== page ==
|Family||Scientific Name||Author||Year||Common Name|
|Liparidae||Liparis inquilinus||Able||1973||Inquiline Snailfish|
Unique Characters: Small, tadpole-shaped (less than 71 mm total length), with body compressed behind origin of anal fin, greatest body depth in region of disc. Skin loose, with small thumbtack-like prickles. Notched dorsal fin. Dorsal fin rays 35 (33-38), anal fin rays 29 (28-31), and pectoral 32 fin rays (30-35). Dorsal fin originates below pectoral fin insertion. Upper pharyngeal teeth are three-lobed. Dorsal and anal fins fuse with the caudal fin by almost 1/3 of its length. Juveniles live within the mantle cavity of the Atlantic Sea Scallop, Placopecten magellanicus.
Able, K.W. 1973. A new cyclopterid fish, Liparis inquilinus, associated with the Sea Scallop, Placopecten magellanicus, in the western North Atlantic, with notes on the Liparis liparis complex. Copeia 1973 (4): 787-794.
Chernova, N.V. 2008. Systematics and phylogeny of fish of the genus Liparis (Liparidae, Scorpaeniformes). Journal of Ichthyology 48 (10):831–852.
Similar Species: Scotian Snailfish Careproctus ranula, Body is thick, subcylindrical anteriorly, rapidly tapering to the tail. In life colorless, almost translucent and covered with a thick tough integument.
A species with body thick, subcylindrical anteriorly, rapidly tapering to the tail, covered with a thick lax integument; its greatest height (.25) equals the length of the head and is one-fourth of the total length of the body without caudal. Head somewhat tumescent at the nape; its height (over the ventral disk and eyes) contained something over six times in the length of the body; its greatest width (.18) very Brightly greater and equaling twice the width of the ventral disk. Snout broad, with prominent vertical profile; its length about one-fourth that of the head. Cleft of the mouth horizontal, not extending to perpendicular from the anterior margin of the orbit. Lips covered with thick lax skin, the upper jaw extending beyond the lower. Length of the upper jaw about one-third of length of head; that of mandible slightly greater than length of ventral disk. Back jaw armed with a band of villiform teeth: tongue thick, obtuse. Eye is lateral, not interfering with the upper profile of the head; its diameter (.07) more than one-fourth of the length of the head, and contained about fourteen times in the length of the body. Width of interorbital area is contained 2J times in length of head. Nostril close to eye. Gill opening a vertical slit, extending upon upper part of root of the pectoral. Dorsal is inserted at a distance from snout equal to one-third of length of body. It contains about 48 rays (though to count them is almost impossible). Anal originates at a distance from snout equal to two-fifths of length of body, and in perpendicular from eighth dorsal ray; it contains at least 48 rays. Pectoral moderately broad, with 15 long rays and 12 or 13 shorter ones; the long rays are twice as long as the ventral disk and extend nearly or quite to perpendicular from vent. Ventral disk slightly longer (.10) than its distance from snout (.09), which precisely equals its width; it has 14 papillae. Color is uniform whitish, almost colorless, and translucent in life.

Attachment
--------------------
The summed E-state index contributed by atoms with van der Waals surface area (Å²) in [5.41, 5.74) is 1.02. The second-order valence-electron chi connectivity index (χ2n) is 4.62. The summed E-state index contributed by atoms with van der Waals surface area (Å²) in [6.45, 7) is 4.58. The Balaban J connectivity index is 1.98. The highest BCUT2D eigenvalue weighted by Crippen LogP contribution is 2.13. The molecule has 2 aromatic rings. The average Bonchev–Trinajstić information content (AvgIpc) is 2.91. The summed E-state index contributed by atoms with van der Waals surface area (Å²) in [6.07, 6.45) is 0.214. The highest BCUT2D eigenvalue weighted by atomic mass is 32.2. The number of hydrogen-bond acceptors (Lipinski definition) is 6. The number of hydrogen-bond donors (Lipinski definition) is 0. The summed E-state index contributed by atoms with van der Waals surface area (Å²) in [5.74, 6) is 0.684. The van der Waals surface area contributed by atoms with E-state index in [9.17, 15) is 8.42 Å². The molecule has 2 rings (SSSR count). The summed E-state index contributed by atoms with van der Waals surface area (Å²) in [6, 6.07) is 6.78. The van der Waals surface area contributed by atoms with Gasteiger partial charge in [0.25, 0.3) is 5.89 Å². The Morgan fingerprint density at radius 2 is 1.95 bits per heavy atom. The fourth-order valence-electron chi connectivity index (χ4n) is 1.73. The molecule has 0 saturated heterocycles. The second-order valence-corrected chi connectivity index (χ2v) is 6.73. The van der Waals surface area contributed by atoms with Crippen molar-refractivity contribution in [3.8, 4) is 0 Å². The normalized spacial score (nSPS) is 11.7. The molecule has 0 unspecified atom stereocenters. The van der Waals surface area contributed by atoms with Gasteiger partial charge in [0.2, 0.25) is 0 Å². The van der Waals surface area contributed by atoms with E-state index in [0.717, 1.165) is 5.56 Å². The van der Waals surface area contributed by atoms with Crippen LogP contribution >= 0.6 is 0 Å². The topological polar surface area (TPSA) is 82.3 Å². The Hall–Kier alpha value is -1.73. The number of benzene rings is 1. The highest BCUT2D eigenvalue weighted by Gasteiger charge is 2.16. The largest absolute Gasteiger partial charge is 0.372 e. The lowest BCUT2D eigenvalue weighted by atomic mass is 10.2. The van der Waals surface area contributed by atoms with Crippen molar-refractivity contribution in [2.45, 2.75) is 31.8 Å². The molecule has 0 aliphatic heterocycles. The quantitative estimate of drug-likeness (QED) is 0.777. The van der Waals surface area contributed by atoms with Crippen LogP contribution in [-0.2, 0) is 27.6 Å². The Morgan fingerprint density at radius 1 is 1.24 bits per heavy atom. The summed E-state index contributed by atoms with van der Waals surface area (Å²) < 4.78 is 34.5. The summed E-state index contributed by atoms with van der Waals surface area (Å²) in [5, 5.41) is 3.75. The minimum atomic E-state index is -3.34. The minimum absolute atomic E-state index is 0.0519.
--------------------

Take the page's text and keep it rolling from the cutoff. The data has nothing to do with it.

Goode, G.B. and T.H. Bean. 1879. Description of a new species of Liparis (L. ranula) obtained by the United States Fish Commission off Halifax, Nova Scotia. Proceedings of the United States National Museum. Volume 2 (No. 65): 46-48.
Goode, G.B. and T.H. Bean. 1895. Oceanic ichthyology, a treatise on the deep-sea and pelagic fishes of the world, based chiefly upon the collections made by the steamers Blake, Albatross, and Fish Hawk in the Northwestern Atlantic, with an atlas containing 447 figures. Special Bulletin No. 2. Smithsonian Institution. United States National Museum. Washington, DC. 553 pp.